Here are a few new entries to the ongoing series "how not to practice law."
An attorney in Colorado got a three year suspension for lying to the court. He claiming he had cancer in response to motions to show cause. Story here.
A lawyer in Florida was disbarred for "obnoxious conduct." Apparently, the Florida Supreme Court has drawn a line in the sand: you can be “professional and aggressive” but not “obnoxious.” The conduct included loudly kicking a table and muttering “lie, lie, lie” during court proceedings, going on a "tirade" during a deposition and insulting opposing counsel. The case was reported here, here, here and here.
A Pennsylvania man has sued a Willig Williams & Davidson attorney representing his wife in a divorce proceeding alleging the attorney knocked him to the ground during a break in a hearing causing him permanent injury. The case is Charles Elliott v. Scott Orloff et al., case number 171201130, in the Court of Common Pleas of Philadelphia County.
In re: Encore Prop. Mgmt. of W. New York, LLC, Debtor., No. BR 18-20014-PRW, 2018 WL 941647, at *3 (Bankr. W.D.N.Y. Feb. 16, 2018) in which the court actually stated "A finer example of what not to do as a litigator would be hard to find." (Thanks to Roy Simon for alerting me to these last two.)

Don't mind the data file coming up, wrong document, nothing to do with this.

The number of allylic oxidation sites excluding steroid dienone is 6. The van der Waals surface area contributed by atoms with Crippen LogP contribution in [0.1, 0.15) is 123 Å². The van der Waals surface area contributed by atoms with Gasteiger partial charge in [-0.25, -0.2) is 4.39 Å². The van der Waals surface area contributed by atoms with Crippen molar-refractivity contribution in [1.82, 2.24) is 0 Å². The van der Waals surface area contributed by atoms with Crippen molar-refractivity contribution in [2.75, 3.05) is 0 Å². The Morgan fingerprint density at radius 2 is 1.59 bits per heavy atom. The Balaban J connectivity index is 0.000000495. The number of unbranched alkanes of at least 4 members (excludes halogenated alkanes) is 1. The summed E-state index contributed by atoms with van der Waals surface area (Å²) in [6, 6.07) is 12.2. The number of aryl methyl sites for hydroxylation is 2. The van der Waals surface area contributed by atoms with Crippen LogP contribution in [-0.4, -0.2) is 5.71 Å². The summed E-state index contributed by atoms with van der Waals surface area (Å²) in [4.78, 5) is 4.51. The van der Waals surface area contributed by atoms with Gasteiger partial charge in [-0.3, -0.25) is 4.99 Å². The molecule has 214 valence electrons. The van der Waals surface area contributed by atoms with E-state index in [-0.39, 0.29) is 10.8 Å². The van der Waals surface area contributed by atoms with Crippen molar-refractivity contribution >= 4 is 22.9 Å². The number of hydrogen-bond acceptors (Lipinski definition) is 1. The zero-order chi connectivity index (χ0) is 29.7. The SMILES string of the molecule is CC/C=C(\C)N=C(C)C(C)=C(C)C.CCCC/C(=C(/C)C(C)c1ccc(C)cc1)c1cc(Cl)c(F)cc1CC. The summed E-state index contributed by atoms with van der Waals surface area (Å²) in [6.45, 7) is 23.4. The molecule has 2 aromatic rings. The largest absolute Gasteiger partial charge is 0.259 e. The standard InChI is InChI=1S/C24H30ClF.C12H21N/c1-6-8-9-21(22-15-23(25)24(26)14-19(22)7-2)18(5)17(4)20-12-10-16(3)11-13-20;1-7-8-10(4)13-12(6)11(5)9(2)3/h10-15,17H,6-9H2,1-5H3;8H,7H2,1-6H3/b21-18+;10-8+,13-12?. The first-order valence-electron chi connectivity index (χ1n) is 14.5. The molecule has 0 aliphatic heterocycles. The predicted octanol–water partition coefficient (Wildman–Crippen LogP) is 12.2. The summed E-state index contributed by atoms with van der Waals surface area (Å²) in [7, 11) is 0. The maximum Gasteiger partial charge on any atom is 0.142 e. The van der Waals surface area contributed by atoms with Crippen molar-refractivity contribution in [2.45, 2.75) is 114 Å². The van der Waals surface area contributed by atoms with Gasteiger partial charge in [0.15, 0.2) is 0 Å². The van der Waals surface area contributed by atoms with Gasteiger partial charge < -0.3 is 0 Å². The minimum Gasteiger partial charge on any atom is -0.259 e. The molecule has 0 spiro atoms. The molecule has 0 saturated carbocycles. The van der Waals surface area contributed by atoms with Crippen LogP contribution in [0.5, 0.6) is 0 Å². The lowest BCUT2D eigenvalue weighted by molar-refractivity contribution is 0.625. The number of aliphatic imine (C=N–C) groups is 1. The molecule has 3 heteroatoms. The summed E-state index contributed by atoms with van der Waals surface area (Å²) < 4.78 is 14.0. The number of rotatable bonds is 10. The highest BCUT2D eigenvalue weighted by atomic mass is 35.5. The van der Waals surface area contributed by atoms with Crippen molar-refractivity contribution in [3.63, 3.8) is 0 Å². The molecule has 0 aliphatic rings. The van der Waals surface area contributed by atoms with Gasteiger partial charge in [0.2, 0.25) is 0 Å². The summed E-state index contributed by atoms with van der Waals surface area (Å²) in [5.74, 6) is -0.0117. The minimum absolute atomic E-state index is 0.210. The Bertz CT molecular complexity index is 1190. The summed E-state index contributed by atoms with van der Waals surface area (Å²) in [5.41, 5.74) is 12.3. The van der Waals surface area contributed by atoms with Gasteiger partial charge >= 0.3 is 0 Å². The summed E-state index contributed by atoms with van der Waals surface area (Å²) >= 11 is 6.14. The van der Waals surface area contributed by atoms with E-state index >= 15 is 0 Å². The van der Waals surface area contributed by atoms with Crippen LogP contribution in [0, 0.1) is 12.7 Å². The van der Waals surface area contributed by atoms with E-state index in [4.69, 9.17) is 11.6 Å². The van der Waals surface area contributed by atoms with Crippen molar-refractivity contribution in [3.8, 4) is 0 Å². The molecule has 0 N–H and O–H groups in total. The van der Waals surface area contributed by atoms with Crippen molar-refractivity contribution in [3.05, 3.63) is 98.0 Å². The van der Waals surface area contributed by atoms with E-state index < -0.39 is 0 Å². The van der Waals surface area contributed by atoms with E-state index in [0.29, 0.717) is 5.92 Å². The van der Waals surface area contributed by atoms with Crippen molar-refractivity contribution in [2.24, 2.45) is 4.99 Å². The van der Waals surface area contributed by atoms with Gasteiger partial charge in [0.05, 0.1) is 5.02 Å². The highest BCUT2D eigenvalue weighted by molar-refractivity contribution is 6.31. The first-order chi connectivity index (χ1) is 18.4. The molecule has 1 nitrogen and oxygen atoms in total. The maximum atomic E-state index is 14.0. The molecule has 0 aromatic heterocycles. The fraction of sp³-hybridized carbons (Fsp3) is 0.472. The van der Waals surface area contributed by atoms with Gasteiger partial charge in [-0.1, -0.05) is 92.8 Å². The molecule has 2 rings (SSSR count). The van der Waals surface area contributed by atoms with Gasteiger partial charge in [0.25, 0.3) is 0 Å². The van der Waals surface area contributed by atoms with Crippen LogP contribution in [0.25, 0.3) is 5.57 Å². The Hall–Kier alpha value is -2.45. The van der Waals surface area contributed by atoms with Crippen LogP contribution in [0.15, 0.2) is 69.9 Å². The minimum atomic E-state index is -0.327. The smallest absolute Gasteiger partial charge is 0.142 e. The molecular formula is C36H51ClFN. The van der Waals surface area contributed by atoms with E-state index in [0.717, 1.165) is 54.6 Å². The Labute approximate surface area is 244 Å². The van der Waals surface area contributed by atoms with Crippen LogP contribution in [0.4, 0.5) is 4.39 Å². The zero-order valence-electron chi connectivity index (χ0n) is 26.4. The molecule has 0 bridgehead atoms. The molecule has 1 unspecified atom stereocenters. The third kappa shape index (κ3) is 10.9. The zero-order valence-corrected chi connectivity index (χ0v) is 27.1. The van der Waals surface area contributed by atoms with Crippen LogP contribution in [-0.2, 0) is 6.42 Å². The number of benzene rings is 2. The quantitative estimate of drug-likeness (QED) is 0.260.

A lawyer in Kentucky created a few fake bar associations so he could then claim his referral service was not in violation of a rule that limits referral services to those sanctioned by the Bar in the state. You can find more on the story here, and here. Is this unethical or a smart way to take advantage of a loophole?
And my favorite this month: how not to practice law: send a message to Bar officials telling them to go fuck themselves! The Legal Profession Blog has the story here, which raises another interesting question in this case: whether the sanction was appropriate. The lawyer was only issued a reprimand. Should the sanction have been worse?
Post a Comment